Translation as crisis (mis)communication for culturally and linguistically diverse communities: the case of Australia during the COVID-19 pandemic

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Australia claims to be “the most successful immigration nation” in the world. With language services being a daily necessity, the country has a well-established translator accreditation system. To prepare for crises, Australia has also published multiple official documents with clearly laid-out management plans. All these factors seem to have contributed to Australia’s successful fight against the first two COVID-19 waves in 2020 and 2021. However, the country’s crisis communication has actually experienced constant failures to reach its culturally and linguistically diverse (CALD) communities. Taking the Australian state of Victoria as a case study, this article examines the inadequacy of COVID-19 related translation services and analyses its impact on CALD communities. Based on analysis through the lens of the 4-A principle (namely, availability, accessibility, acceptability and adaptability), the article argues that crisis translation is a specialised area, and any effective crisis communication in multicultural contexts needs to consider language experts as an essential part of the crisis response team.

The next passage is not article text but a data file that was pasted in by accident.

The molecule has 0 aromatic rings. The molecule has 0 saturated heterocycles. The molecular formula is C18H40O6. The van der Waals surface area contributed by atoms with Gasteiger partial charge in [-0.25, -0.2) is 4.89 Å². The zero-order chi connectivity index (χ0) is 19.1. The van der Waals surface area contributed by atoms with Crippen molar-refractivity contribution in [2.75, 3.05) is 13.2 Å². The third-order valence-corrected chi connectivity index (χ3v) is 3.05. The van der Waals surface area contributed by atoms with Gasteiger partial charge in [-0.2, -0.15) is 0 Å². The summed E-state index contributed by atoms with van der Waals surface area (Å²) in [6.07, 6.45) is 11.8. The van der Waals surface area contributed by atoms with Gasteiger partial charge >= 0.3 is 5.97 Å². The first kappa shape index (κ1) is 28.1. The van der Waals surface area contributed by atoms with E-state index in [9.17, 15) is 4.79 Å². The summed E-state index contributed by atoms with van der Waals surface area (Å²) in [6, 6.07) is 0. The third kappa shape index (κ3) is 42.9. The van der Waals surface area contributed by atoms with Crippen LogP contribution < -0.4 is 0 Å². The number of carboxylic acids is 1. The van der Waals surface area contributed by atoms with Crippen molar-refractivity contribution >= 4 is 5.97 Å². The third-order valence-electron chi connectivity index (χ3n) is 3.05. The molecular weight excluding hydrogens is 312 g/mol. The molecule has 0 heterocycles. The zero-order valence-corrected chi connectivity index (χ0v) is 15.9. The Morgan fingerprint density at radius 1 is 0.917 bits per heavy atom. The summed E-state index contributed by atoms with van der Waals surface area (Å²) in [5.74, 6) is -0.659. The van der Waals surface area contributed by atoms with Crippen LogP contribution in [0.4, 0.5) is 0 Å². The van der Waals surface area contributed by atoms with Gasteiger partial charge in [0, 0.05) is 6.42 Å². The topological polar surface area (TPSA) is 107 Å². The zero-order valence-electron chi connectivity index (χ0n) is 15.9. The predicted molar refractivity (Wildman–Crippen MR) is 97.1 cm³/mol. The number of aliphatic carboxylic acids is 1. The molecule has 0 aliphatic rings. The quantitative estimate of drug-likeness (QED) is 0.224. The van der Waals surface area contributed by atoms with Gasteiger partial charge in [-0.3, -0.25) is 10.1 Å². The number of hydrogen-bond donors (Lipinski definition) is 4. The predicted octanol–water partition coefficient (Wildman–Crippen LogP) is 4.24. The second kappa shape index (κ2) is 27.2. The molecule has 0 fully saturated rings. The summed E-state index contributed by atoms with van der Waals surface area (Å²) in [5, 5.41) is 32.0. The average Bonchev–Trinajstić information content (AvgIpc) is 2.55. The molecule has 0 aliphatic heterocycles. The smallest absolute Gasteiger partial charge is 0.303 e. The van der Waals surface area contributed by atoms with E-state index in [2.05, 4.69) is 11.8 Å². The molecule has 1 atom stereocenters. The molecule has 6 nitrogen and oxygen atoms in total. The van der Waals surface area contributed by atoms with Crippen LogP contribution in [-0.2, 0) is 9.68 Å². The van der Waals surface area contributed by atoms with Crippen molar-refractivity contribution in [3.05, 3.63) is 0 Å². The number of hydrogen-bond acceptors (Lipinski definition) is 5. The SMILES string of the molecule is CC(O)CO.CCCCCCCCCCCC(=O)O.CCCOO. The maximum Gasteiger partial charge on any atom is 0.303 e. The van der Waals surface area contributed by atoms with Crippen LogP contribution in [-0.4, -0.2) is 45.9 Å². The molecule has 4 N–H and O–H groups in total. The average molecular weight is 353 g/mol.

Original languageEnglish
Pages (from-to)97-123
Number of pages27
JournalTranslation Spaces
Issue number1
Publication statusPublished - 9 Jun 2023


  • Crisis translation
  • COVID-19
  • CALD communities
  • availability
  • accessibility
  • acceptability
  • adaptability

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